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177 infected in E. Coli outbreak linked to ground beef, CDC says

The Centers for Disease Control and Prevention has issued a food safety alert linking an increasing number of E. Coli infections to ground beef. So far, 177 people reported across 10 states have been infected since the beginning of March, the CDC says. 

Of those 177, 21 people have been hospitalized, the agency said Friday. No deaths have been reported. 

Two companies recalled their ground beef products this week due to possible E. Coli contamination, the U.S. Department of Agriculture's Food and Safety Inspection Service said. Grant Park Packing in Franklin Park, Illinois, has recalled approximately 53,200 pounds of raw ground beef products and K2D Foods in Carrollton, Georgia, has recalled approximately 113,424 pounds of raw ground beef products. 

No single supplier, distributor or brand of beef has been directly connected to the outbreak. 

"Ill people in this outbreak ate ground beef from many sources," the CDC said Friday. "Investigators continue to trace other sources for ground beef, and more product contaminated with E. coli O103 may be recalled."  

Kentucky, Tennessee and Georgia have seen the most cases, followed by Ohio, Florida and Virginia. Indiana, Illinois, Mississippi and Minnesota have also been affected. "States are investigating additional illnesses that might be a part of this outbreak," the CDC said.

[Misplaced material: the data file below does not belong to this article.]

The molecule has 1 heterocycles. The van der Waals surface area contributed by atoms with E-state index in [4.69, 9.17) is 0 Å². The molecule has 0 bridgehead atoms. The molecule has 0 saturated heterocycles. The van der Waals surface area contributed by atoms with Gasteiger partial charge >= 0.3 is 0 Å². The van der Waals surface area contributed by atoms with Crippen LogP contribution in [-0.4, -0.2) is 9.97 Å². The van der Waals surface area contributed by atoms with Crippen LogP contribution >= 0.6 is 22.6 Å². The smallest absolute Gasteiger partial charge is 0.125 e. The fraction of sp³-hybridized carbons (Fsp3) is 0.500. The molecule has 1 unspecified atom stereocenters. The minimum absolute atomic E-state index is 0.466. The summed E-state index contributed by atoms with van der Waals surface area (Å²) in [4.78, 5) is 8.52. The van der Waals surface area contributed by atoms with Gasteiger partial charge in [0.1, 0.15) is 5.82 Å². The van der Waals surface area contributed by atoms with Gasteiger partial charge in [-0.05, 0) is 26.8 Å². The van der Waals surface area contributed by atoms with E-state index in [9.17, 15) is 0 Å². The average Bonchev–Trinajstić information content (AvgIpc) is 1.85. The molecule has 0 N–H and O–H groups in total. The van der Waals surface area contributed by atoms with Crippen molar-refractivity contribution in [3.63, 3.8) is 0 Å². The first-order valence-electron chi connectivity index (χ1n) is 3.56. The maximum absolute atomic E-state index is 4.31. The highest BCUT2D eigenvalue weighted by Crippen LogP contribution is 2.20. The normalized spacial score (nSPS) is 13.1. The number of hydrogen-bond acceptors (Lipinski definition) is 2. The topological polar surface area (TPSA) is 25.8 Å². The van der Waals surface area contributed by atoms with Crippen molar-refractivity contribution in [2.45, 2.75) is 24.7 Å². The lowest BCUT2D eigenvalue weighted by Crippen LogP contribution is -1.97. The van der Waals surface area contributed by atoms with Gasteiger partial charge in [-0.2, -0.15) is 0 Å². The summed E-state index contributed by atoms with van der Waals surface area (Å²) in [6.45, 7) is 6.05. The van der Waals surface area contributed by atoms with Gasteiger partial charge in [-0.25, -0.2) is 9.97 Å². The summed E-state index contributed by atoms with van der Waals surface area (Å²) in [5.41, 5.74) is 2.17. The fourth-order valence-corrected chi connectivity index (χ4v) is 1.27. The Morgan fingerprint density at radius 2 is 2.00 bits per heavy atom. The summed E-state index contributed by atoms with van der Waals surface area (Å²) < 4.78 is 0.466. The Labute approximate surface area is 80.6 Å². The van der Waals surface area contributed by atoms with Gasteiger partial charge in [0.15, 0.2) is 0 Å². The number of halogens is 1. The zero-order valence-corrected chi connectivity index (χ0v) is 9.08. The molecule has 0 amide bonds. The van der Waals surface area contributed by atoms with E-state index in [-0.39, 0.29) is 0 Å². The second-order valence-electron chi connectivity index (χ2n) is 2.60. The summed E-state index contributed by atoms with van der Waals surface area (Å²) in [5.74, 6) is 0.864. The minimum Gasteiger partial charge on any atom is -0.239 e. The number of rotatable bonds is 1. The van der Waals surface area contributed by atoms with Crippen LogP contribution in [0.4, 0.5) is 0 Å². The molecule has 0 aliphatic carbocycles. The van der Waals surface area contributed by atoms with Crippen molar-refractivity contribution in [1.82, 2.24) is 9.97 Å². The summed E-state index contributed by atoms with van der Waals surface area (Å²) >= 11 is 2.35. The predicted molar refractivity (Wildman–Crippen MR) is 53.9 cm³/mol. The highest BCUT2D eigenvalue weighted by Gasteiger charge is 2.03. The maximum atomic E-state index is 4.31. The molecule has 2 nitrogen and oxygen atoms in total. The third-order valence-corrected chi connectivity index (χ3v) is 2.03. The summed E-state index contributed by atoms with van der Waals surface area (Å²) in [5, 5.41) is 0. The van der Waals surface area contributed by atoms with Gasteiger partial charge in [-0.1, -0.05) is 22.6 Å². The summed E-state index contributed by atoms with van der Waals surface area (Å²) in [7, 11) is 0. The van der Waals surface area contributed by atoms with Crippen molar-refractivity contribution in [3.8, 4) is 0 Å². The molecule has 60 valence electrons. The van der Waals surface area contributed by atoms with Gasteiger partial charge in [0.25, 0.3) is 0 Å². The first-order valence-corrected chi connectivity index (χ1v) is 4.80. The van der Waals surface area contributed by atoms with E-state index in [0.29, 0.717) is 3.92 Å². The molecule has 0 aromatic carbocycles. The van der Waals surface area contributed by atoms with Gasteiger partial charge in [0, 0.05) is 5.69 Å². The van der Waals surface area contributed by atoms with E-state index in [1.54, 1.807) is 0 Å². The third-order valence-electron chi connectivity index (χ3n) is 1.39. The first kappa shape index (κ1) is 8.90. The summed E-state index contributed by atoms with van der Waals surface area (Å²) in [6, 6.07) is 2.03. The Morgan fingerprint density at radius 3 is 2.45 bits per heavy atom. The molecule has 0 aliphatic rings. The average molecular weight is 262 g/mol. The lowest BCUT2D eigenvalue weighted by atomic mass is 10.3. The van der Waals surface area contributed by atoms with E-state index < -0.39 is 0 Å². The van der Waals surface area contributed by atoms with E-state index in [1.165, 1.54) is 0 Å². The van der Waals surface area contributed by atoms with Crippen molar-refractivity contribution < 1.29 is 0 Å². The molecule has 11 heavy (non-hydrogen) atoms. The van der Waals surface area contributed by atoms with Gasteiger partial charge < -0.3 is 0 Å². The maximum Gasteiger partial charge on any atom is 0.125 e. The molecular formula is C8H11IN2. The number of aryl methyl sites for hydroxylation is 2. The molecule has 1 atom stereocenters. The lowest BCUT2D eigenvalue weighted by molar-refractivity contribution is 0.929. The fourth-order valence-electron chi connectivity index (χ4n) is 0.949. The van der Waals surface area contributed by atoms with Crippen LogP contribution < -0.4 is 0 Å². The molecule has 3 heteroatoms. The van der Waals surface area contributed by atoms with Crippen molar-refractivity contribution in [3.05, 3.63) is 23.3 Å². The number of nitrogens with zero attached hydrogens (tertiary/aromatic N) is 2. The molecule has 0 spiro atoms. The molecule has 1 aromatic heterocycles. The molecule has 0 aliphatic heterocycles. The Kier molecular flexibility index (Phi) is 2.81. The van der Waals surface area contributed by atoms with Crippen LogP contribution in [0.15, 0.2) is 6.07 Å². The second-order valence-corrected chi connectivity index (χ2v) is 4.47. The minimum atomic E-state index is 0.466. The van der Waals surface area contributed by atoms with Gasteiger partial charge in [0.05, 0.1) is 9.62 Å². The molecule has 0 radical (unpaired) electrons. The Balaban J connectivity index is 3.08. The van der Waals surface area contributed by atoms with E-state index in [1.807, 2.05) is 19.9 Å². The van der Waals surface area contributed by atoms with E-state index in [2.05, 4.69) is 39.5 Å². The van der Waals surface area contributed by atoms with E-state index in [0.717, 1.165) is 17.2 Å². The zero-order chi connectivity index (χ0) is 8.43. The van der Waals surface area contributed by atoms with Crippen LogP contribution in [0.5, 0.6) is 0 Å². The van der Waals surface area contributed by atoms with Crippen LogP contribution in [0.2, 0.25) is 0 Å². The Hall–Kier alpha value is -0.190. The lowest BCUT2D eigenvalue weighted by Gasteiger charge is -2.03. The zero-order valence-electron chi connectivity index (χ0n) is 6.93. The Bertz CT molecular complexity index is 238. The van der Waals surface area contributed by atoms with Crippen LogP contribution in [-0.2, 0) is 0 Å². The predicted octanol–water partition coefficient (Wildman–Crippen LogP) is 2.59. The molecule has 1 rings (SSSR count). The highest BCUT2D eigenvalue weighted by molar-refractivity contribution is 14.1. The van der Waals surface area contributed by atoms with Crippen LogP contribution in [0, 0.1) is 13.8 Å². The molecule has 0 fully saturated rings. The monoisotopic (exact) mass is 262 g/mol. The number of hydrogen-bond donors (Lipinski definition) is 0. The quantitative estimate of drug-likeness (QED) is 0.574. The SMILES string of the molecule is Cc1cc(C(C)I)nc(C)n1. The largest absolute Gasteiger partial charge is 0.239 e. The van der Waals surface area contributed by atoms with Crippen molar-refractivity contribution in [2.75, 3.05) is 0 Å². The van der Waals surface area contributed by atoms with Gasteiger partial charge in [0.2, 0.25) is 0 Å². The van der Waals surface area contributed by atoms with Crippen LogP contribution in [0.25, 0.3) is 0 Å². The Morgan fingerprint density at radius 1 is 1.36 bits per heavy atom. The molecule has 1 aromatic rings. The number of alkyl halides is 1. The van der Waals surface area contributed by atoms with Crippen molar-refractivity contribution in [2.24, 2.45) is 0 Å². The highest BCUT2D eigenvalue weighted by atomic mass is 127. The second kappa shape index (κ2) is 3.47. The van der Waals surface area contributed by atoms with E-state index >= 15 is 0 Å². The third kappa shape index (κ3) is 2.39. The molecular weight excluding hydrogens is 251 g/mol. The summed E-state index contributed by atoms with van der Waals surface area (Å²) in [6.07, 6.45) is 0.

E. coli bacteria, which is often present in animals' digestive tracts, can contaminate many different kinds of foods. Over the past year, E. coli prompted widespread recalls of romaine lettuce, but that outbreak was declared over in January. Previous outbreaks have involved products ranging from ground beef to spinach to alfalfa sprouts and even flour.

A recent report by the watchdog Public Interest Research Group found that U.S. food recalls increased 10 percent from 2013 to 2018.

The CDC recommends the following steps to reduce the risk of E. coli infections:

  • Wash hands frequently, especially after using the restroom or changing diapers, before and after preparing or eating food, and after contact with animals.
  • Cook meats thoroughly to kill harmful germs. Steaks and roasts should be cooked to at least 145˚F. Let rest for 3 minutes after you remove meat from the grill or stove. Cook ground beef and pork to at least 160˚F. Use a food thermometer to check the temperature of the meat.
  • Don't cross-contaminate food preparation areas by thoroughly washing hands, counters, cutting boards, and utensils after they touch raw meat.
  • Wash fruits and vegetables before eating, unless the package says the contents have been washed.
  • Avoid raw milk, other unpasteurized dairy products, and unpasteurized juices.
  • Don't prepare food or drink for others when you are sick.
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